Retailers are as confused by animal welfare claims as eaters are, study finds

A new survey of 300 American supermarket decision makers found that they often stock products bearing labels they don't understand.

Demand for foods labeled with animal welfare claims is rising fast in supermarkets, and will likely continue to grow, according to a survey of over 300 supermarket decision makers across the country released on Monday. In fact, products boasting that they adhere to higher welfare standards are estimated to soon be on par with organic foods in terms of availability on grocery store shelves.

The survey was conducted by the American Society for the Prevention of Cruelty to Animals (ASPCA), a nonprofit dedicated to reducing animal cruelty, and Technomic, a food industry consulting firm.

“People have always cared about animals and want to make sure that they’re treated humanely,” says Nancy Roulston, director of corporate engagement for ASPCA’s Farm Animal Welfare Program. “I think people are starting to look more closely at how their food is produced and what they’re choosing for themselves and their families.”

Rising attention to animal welfare in the production process doesn’t just mirror other trends in the food industry, like “clean” and plant-based eating—they’re intrinsically intertwined. And that makes sense.

“Often when folks care about animals, it’s not a solo cause that’s dear to their heart,” Roulston says. “They also care about the environment and public health and personal health.”

However, this isn’t a feel-good story about a sea change in the way we produce meat. Rather, it’s a tale as old as time, one that we tell over and over again in the realm of food and marketing: What the eater values, the company will try to market around. And what labels claim can be reassuring in theory, but not always in practice.

Just as shoppers can be confused and mislead by animal welfare claims, so often are retailers.
Take a stroll through any grocery store and you’ll be bombarded with language and imagery that suggests your meat, dairy, and eggs come from animals who’ve roamed leisurely through clean, green pastures. But for nearly every package of meat that bears a label promising the product is local, or grass-fed, or non-GMO, there’s a hormone-free, all-natural nothingburger right beside it.

Cases in point: On Instacart, North Carolina grocery chain Food Lion claims to sell “cage free chicken breast.” On its website, Walmart sells “sustainably caught” pink salmon. Trader Joe’s Fearless Flyer advertises “all natural” beef hot dogs with “no added antibiotics.”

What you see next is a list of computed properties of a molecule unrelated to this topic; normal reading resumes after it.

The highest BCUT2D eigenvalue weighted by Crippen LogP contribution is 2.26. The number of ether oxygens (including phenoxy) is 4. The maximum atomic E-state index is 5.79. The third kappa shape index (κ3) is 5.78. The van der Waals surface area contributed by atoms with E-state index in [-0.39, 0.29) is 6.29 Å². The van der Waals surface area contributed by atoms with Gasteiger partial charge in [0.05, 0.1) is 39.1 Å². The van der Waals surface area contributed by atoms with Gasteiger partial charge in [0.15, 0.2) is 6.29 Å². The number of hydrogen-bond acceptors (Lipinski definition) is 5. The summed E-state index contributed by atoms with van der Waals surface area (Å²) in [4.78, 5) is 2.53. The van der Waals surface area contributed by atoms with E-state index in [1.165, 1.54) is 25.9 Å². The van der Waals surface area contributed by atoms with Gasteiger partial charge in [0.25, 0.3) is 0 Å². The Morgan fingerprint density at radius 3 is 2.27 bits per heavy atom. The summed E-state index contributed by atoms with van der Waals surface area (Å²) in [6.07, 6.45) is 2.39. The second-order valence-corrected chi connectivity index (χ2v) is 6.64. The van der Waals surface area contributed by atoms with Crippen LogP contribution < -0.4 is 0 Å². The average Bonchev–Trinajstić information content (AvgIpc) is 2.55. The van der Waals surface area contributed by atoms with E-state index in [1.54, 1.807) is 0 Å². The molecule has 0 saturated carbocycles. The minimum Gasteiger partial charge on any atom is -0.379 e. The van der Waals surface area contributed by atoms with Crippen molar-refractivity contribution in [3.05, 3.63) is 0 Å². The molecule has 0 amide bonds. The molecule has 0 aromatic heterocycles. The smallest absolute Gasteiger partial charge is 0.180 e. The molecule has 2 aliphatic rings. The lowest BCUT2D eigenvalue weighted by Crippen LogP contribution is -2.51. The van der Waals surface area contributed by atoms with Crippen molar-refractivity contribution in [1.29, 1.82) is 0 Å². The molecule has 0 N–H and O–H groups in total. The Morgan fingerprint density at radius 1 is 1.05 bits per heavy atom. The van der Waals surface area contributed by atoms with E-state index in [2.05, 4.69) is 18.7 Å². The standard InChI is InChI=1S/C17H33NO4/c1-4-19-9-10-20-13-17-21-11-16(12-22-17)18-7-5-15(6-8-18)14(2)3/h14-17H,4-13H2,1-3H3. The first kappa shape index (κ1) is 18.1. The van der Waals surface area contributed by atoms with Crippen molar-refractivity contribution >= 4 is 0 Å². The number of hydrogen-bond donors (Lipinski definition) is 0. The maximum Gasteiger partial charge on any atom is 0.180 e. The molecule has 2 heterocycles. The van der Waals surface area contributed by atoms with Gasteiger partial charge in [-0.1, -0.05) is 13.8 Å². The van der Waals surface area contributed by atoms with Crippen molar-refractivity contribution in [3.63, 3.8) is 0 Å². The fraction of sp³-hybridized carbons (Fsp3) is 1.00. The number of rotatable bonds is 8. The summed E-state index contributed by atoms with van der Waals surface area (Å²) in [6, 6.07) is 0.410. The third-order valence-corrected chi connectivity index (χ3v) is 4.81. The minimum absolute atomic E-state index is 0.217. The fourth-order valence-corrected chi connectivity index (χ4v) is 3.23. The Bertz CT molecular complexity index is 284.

Surprise: None of these claims are regulated.

To be clear, there’s a big difference between animal welfare claims and animal welfare certifications. The former includes the unsubstantiated statements noted above. The latter are verified by independent, third-party oversight bodies.

To help wade through these murky waters, ASPCA has published a meat, eggs, and dairy guide that endorses three specific verification programs: Animal Welfare Approved, Certified Humane, and Global Animal Partnership.

However, for most eaters, the endless range of claims and labels end up inducing a kind of sensory overload. And just as shoppers can be confused and misled by animal welfare claims, so too are retailers.

Less than half of supermarket decision makers surveyed by ASPCA and Technomic felt that they had a very good understanding of most animal welfare claims, including “cage-free,” “antibiotic-free,” “free-range,” and more. In fact, 95 percent of them erroneously perceived “humanely raised” as a strong welfare claim.

This confusion has consequences.

“Retailers are the gatekeepers for where consumers can get these options.”
Of all the grocery stores surveyed, less than 50 percent of them stocked products with animal welfare certifications. On the other hand, 65 percent stocked products with “pasture-raised” claims, 62 percent carried products bearing “free range” claims, and 51 percent offered products that featured “humanely processed” claims.

Save for a government agency stepping in to regulate animal welfare claims, who should be responsible  for making sure labels say what they mean? Roulston says it’s retailers who are best positioned to sort truths from claims.

“There’s a lot of responsibility to go around … but I think retailers do have a really unique position: They’re the gatekeepers for where consumers can get these options.

“There’s ways that they can do that, [like] making sure that their procurement departments are actually stocking the shelves with better products and having a good look at their shelves already. Are there misleading products that aren’t doing themselves or their consumers any favors?” says Roulston.

A 2016 ASPCA survey found that 67 percent of shoppers said they would pay more to buy products that claimed higher animal welfare standards over products that didn’t. Though, perhaps the greatest truism in food marketing is that eaters rarely purchase in line with what we say we value. So, while retailers can and should vet the products they stock, we also bear some responsibility when it comes to purchasing decisions. Whether or not we accept that challenge is another matter entirely.

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Jessica Fu is a staff writer for The Counter. She previously worked for The Stranger, Seattle's alt-weekly newspaper. Her reporting has won awards from the Association of Food Journalists and the Newswomen’s Club of New York.